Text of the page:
Deep in the Lake

This article was initially written for/published in the Wisconsinite, a now-defunct alt-biweekly newspaper in Madison, WI.

The newest addition to Madison’s commercial radio dial is WHIT-FM, otherwise known as 93.1 “The Lake.” Similar in format to 101.5 WIBA-FM, the addition of “The Lake” brings the number of stations owned by Mid-West Family Broadcasting in Madison to seven, topping Clear Channel’s local stable by one and making it the largest station owner in the market. Mid-West Family Broadcasting is based in Madison, but it also owns clusters of stations in LaCrosse, Benton Harbor, MI, Springfield, IL, and Springfield, MO. Its other Madison properties include 94.1 WJJO, “Magic” 98, Q-106, WTDY-AM (1670), WTUX-AM (1550), and “La Movida” WTDA-AM (1480), which Mid-West Family owns but leases to Hispanic programmers.

The route by which “The Lake” was built is a long and somewhat convoluted story, but it shows how local and regional radio station companies have had to band together to remain competitive in an industry which has seen explosive consolidation over the last eight years. Read More

Two Critical Online Resources Get Even More Useful

The first is the venerable A-Infos Radio Project (which I believe is now separate from the woefully outdated Radio4All.org) – a complete overhaul of the project source code. The new layout takes a bit of getting used to and there might be a couple of bugs left to catch, but remember, this is free sh*t. The A-Infos Radio Project is arguably the best open source audio clearinghouse available online, with several uploads added to the system every day. They can always use some help: bandwidth is a killer, and there has to be hundreds of gigabytes of audio archived already. Read More

Mercer Island High to Keep Radio Station

Slightly old news, but mention-worthy nonetheless: the FCC last week reversed its decision allowing a commercial station to move its transmitter to a location that would force an Oregon high school to close down its Class D (30 watt) FM outlet. The short announcement did not specify a reason, but it’s not a difficult one to discern (read: negative publicity for an already-maligned agency). KMIH-FM is not out of the clear just yet, though – the FCC always has the authority to change its mind once again if it so chooses. Here’s to hoping it doesn’t get stupid (again).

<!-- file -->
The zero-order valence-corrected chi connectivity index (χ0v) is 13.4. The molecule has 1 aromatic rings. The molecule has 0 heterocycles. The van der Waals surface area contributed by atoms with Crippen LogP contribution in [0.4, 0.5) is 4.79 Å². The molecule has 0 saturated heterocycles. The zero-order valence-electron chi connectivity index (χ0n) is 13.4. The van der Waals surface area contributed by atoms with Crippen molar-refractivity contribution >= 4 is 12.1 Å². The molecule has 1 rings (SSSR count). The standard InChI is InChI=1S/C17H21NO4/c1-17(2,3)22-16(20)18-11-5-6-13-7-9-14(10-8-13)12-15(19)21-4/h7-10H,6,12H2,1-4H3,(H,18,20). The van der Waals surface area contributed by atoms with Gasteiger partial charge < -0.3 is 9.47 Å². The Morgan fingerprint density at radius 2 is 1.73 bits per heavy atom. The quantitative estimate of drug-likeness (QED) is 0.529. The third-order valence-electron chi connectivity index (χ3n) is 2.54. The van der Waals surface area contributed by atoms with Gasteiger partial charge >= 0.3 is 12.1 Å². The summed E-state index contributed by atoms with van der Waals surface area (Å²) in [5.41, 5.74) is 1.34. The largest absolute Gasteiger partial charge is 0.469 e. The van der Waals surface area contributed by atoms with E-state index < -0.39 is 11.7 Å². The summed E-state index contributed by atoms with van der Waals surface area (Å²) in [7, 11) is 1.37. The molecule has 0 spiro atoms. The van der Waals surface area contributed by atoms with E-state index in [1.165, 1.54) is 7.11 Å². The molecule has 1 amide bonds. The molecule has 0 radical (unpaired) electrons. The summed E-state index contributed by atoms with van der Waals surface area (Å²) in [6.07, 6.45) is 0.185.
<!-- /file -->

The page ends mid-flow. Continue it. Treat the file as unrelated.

Multiple Threats

As groups get organized and prepare to apply for an LPFM license when the first opportunities come around in May, opposition to the new service is growing and attacking from multiple directions.

There are three threats which pose significant immediate danger to the new LPFM service. Each one is unique, and each one could shut the service down before it even starts.

The first threat is Congress. Rep. Mike Oxley’s (R-OH) “Radio Broadcasting Preservation Act of 1999” continues to draw more co-sponsors; it’s very likely that by the end of February, anti-LPFM forces will have mustered over half the votes they need to get the bill through the House of Representatives. Read More

Radio – With Video?

If you spin the radio dial to the very bottom of the FM band in Anchorage, Alaska – and then go a little lower – you’ll find a pleasant surprise. There’s a radio station there.

Broadcasting on 87.7 MHz with 920 watts of power, KZND ‘The End’ is causing quite a stir in Anchorage. It was first stumbled upon by an intrepid newspaper columnist and offers “alternative music” to the masses.

But the KZND is out-of-bounds. The FCC says any FM radio station must fall on a frequency between 88 and 108 MHz, and must have a minimum broadcast power of 100 watts. KZND, by broadcasting on 87.7, falls outside the parameters the FCC allows for legal radio broadcasting. Read More